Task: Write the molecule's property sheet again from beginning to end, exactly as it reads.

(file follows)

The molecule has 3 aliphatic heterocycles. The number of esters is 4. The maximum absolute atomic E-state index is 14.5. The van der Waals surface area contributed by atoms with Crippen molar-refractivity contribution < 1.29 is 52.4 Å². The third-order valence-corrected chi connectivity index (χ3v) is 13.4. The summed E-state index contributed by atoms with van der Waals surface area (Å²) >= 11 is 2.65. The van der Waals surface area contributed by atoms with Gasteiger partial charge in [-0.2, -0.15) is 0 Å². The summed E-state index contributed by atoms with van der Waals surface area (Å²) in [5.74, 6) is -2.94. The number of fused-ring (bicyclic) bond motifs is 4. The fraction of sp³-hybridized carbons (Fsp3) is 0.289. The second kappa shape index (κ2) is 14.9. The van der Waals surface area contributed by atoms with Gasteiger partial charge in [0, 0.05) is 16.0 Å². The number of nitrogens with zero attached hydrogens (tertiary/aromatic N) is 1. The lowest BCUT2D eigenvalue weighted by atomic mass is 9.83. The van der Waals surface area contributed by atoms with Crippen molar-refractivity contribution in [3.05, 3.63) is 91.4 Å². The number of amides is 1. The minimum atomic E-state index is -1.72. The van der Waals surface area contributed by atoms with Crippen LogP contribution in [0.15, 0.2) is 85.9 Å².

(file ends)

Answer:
The molecule has 3 aliphatic heterocycles. The number of esters is 4. The maximum absolute atomic E-state index is 14.5. The van der Waals surface area contributed by atoms with Crippen molar-refractivity contribution < 1.29 is 52.4 Å². The third-order valence-corrected chi connectivity index (χ3v) is 13.4. The summed E-state index contributed by atoms with van der Waals surface area (Å²) >= 11 is 2.65. The van der Waals surface area contributed by atoms with Gasteiger partial charge in [-0.2, -0.15) is 0 Å². The summed E-state index contributed by atoms with van der Waals surface area (Å²) in [5.74, 6) is -2.94. The number of fused-ring (bicyclic) bond motifs is 4. The fraction of sp³-hybridized carbons (Fsp3) is 0.289. The second kappa shape index (κ2) is 14.9. The van der Waals surface area contributed by atoms with Gasteiger partial charge in [0, 0.05) is 16.0 Å². The number of nitrogens with zero attached hydrogens (tertiary/aromatic N) is 1. The lowest BCUT2D eigenvalue weighted by atomic mass is 9.83. The van der Waals surface area contributed by atoms with Crippen molar-refractivity contribution in [3.05, 3.63) is 91.4 Å². The number of amides is 1. The minimum atomic E-state index is -1.72. The van der Waals surface area contributed by atoms with Crippen LogP contribution in [0.15, 0.2) is 85.9 Å².